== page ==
With all of the Tasha Tudor books that have been coming into the house recently, I have been doing a lot of thinking and wondering about this extraordinary person. I’m afraid that this little blog essay, though respectful, isn’t going to be laudatory, so if you’re a passionately devoted fan you may as well look away…
I have always had the idea that she wasn’t exactly a “nice person”. At her death she had divorced two husbands and, much more tellingly, “estranged” three children. No one can explain exactly what “estranged” means, but it sounds like Bethany may be a bit of a nutcase, Tom wrote letters to her and didn’t hear that they were estranged until her will was read, and Efner saw her and talked to her just weeks before her death. Seth, the one who inherited everything, sounds like a bit of a momma’s boy and every bit the entrepreneur his mother was.
Because she was an entrepreneur. When asked about her painting and the joy that her talent must have given her, she brushed it aside, saying that she painted to pay the bills and wasn’t an artiste. She agreed to have Life Magazine articles and books published about her life for, I am sure and you should be sure, at least 75% financial reasons. Of course an artist who survives on commissions and accepted works wants all of the exposure and notoriety possible.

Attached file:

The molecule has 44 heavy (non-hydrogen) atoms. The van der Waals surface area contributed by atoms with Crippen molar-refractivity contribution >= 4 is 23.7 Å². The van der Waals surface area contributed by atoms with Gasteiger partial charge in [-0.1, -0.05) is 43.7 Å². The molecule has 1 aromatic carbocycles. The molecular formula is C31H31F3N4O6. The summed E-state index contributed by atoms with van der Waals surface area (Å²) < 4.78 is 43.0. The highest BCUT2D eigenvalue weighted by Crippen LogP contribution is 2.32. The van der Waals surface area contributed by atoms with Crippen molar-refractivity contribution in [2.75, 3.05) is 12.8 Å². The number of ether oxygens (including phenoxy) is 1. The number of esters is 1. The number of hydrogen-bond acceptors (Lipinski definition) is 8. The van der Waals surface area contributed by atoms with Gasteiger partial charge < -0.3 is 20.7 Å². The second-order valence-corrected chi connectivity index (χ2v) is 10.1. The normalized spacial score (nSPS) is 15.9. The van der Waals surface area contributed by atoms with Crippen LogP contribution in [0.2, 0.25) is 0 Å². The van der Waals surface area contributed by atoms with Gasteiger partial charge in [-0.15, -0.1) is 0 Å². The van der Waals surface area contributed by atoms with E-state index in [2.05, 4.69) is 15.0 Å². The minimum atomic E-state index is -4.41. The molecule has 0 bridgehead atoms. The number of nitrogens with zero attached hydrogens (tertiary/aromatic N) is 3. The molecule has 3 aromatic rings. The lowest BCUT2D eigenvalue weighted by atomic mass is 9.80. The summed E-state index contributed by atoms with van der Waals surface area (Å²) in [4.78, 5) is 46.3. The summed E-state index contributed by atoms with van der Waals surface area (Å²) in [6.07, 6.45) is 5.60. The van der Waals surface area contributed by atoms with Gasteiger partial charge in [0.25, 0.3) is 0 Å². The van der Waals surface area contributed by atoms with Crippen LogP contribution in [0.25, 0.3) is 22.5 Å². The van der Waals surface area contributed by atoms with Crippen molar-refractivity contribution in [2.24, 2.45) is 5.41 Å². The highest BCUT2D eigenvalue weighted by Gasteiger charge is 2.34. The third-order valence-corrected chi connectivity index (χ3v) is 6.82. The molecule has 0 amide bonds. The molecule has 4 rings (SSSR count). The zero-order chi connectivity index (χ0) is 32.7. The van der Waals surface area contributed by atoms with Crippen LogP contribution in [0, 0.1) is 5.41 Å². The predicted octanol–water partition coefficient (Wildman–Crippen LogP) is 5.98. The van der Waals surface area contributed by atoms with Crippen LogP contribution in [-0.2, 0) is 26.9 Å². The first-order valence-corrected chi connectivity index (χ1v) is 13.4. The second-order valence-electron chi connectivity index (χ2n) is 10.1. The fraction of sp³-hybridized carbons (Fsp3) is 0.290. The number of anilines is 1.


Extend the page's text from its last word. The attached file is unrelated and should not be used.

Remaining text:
Tasha Tudor’s world was so extraordinary because it was so nearly complete. It was as close to complete as it could be, in the late twentieth century. And it was so entirely because Tasha, we must assume, was a strong-willed cuss of a woman who didn’t tolerate deviation from the world’s rules. When the “Stillwater movement” gathered–by which I mean the group of artisans who would regularly volunteer their time to help Tasha do her projects–costumes had to be designed for them to wear while they visited her. When her children were growing up she refused to let them wear modern clothes and for the girls to cut their long hair. She was severely critical of her grandchildren when they didn’t adhere to her vision and, of course, of the outside world–whether to add spice to her narratives for the reporters or because the outside world really bothered her, is not for us to know.